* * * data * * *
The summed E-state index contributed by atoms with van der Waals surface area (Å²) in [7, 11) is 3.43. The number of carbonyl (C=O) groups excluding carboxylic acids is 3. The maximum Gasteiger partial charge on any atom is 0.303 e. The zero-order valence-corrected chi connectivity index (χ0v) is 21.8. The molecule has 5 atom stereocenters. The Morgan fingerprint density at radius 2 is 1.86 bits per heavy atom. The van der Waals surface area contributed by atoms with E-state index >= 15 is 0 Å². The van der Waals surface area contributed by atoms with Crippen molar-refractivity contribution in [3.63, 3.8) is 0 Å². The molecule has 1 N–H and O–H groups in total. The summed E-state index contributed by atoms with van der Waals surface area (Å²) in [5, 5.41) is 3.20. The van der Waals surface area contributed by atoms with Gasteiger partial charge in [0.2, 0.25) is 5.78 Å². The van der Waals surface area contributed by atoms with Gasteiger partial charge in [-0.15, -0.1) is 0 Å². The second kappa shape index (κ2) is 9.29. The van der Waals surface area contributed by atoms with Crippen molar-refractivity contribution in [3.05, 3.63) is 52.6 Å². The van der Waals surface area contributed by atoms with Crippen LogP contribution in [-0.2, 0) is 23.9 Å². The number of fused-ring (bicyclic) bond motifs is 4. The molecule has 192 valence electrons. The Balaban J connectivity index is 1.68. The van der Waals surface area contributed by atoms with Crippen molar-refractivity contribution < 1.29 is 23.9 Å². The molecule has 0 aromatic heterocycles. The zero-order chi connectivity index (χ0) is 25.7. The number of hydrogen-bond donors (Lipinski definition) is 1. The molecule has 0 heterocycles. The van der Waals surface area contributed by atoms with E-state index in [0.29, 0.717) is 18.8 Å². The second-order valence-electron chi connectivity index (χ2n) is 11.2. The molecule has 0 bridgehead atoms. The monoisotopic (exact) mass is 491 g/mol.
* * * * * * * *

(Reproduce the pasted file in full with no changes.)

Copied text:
The summed E-state index contributed by atoms with van der Waals surface area (Å²) in [7, 11) is 3.43. The number of carbonyl (C=O) groups excluding carboxylic acids is 3. The maximum Gasteiger partial charge on any atom is 0.303 e. The zero-order valence-corrected chi connectivity index (χ0v) is 21.8. The molecule has 5 atom stereocenters. The Morgan fingerprint density at radius 2 is 1.86 bits per heavy atom. The van der Waals surface area contributed by atoms with E-state index >= 15 is 0 Å². The van der Waals surface area contributed by atoms with Crippen molar-refractivity contribution in [3.63, 3.8) is 0 Å². The molecule has 1 N–H and O–H groups in total. The summed E-state index contributed by atoms with van der Waals surface area (Å²) in [5, 5.41) is 3.20. The van der Waals surface area contributed by atoms with Gasteiger partial charge in [0.2, 0.25) is 5.78 Å². The van der Waals surface area contributed by atoms with Gasteiger partial charge in [-0.15, -0.1) is 0 Å². The second kappa shape index (κ2) is 9.29. The van der Waals surface area contributed by atoms with Crippen molar-refractivity contribution in [3.05, 3.63) is 52.6 Å². The van der Waals surface area contributed by atoms with Crippen LogP contribution in [-0.2, 0) is 23.9 Å². The number of fused-ring (bicyclic) bond motifs is 4. The molecule has 192 valence electrons. The Balaban J connectivity index is 1.68. The van der Waals surface area contributed by atoms with Crippen molar-refractivity contribution < 1.29 is 23.9 Å². The molecule has 0 aromatic heterocycles. The zero-order chi connectivity index (χ0) is 25.7. The number of hydrogen-bond donors (Lipinski definition) is 1. The molecule has 0 heterocycles. The van der Waals surface area contributed by atoms with E-state index in [0.29, 0.717) is 18.8 Å². The second-order valence-electron chi connectivity index (χ2n) is 11.2. The molecule has 0 bridgehead atoms. The monoisotopic (exact) mass is 491 g/mol.